Steam Locomotive #1 is on display at the Cowan Railway Museum in Cowan, TN, a small town of fewer than 1,800 inhabitants about 50 miles northwest of Chattanooga, TN and 12 miles west of Monteagle, TN which, at 2000 feet, is the highest Cumberland Plateau elevation on I-24 between Nashville and Chattanooga.
The small steam locomotive was built by the Whyte System in 1920 and designated as a Columbia Type (2-4-2) locomotive.
Under the Whyte notation for classification of steam locomotives, 2-4-2 represents the wheel arrangement of two leading wheels on one axle, four powered and coupled driving wheels on two axles, and two trailing wheels on one axle. This locomotive type is sometimes called Columbia after an earlier locomotive of the 2-4-2 arrangement.
It was formerly a tenderless, tank-style locomotive. A tender or coal-car is a railcar hauled by steam locomotives that carries its fuel (wood, coal, or oil) and water.
This locomotive was later converted with the addition of a small homemade tender and the removal of the side or saddle tank (the water tank carried above the boiler of some steam locomotives). The oversized cab formerly contained a small coal bunker at its rear.
This 2-4-2 locomotive is a very rare make and was first owned by Mr. William Elliott Dunwady, owner of the Cherokee Brick Company in Macon, GA, about 1920.
It was especially suited for the brick company's needs and pulled six yard side cars loaded with clay from the clay pits to the foundry. The locomotive's engine size was limited for two reasons: it did not pull great weights and it had to be small to function on the Cherokee Brick Company line.
About June 1, 1964, Mr. Walter, former president of the National Railroad and Historical Society, purchased the engine from the Cherokee Brick Company. Mr. Walter had it rebuilt and reworded by the Charleston, SC Chapter of the National Railroad and Historical Society. The little engine was used to pull thousands of people in many South Carolina functions.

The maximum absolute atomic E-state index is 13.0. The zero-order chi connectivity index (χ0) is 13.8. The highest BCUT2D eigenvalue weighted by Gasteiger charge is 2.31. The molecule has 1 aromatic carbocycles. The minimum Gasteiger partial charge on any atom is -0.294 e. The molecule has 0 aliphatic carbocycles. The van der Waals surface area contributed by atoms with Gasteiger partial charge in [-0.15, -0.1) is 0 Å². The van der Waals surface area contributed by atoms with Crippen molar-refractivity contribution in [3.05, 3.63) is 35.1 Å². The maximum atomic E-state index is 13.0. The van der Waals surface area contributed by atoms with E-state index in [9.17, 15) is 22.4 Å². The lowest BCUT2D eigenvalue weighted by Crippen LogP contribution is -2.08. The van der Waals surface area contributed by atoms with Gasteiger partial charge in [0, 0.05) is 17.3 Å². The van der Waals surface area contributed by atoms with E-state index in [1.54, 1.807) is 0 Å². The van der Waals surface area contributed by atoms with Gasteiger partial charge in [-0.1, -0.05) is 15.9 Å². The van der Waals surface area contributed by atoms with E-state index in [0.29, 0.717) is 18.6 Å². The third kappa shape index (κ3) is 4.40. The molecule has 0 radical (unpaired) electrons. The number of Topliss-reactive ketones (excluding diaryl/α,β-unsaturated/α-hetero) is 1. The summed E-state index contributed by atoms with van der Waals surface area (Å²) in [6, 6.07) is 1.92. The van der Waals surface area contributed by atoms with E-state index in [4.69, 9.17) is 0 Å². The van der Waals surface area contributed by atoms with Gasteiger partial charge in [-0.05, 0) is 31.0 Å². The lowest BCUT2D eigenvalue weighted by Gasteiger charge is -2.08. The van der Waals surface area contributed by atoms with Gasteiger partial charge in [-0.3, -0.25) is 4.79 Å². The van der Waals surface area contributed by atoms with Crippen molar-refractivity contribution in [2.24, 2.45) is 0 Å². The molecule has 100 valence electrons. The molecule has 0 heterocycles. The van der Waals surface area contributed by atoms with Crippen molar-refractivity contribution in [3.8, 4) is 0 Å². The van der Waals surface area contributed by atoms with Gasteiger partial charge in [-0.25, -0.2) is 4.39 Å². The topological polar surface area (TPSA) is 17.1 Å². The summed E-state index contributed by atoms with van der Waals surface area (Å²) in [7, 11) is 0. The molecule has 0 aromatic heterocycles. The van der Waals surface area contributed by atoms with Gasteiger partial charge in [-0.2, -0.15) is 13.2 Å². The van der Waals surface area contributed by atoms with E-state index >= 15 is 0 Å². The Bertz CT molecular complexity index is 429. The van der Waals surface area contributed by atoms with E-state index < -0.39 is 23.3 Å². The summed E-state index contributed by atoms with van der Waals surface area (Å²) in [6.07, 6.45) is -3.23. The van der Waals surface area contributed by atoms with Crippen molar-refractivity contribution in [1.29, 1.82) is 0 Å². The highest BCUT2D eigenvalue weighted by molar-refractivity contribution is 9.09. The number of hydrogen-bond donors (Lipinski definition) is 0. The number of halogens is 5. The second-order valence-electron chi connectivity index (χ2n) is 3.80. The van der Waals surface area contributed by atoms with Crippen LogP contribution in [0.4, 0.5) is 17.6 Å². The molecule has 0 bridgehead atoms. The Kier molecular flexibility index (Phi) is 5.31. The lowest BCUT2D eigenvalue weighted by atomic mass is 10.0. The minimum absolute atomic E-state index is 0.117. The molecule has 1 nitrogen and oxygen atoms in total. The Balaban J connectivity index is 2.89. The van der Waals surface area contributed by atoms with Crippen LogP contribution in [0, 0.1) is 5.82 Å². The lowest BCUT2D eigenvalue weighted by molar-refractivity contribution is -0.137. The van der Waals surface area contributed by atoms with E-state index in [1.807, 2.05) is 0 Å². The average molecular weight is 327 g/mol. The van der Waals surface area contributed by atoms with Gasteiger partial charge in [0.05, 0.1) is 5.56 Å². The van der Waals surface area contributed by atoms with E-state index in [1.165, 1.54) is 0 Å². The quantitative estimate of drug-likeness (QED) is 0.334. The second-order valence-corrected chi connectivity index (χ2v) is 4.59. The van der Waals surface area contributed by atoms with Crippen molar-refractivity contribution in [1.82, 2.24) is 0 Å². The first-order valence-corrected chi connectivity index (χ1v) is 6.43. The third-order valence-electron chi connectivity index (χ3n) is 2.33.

The Tennessee Valley Railroad Museum in Chattanooga acquired the locomotive and sold it to the Cowan Railway Museum in 1979 where it has been on display since then.
It was last run in the early 1970’s. The engine was repainted in 2008.
Although Steam Locomotive #1 no longer runs, you can stand in the little engine’s cab as the big diesel-pulled freights come roaring through Cowan, TN on the now busy CSX line. You’ll get the feeling of another era from the vibration as you hear the powerful pushers approaching with speed to hit the 2-mile, 2% grade up to the Cumberland Mountain Tunnel that passes southbound through the Cumberland Mountains.
Today, since the loss of a couple of sustaining businesses and a dwindling population, Cowan is struggling to find its place but it is a wonderful small town to visit, just 12 miles off I-24.
If you’re inspired to visit Cowan, don’t miss a great cabinet maker/woodworker’s shop in the small downtown and a surprisingly good, locally owned, nicely decorated Italian Restaurant, Sernicola’s, just across the rails from the Cowan Railway Museum. Sernicola's owners are the second or third generation of Italian immigrates who came to America in 1922 to escape the political pressures of Mussolini's dictatorship. They use family recipes and get new inspiration from their trips to Italy. They had just returned from Italy when I was there.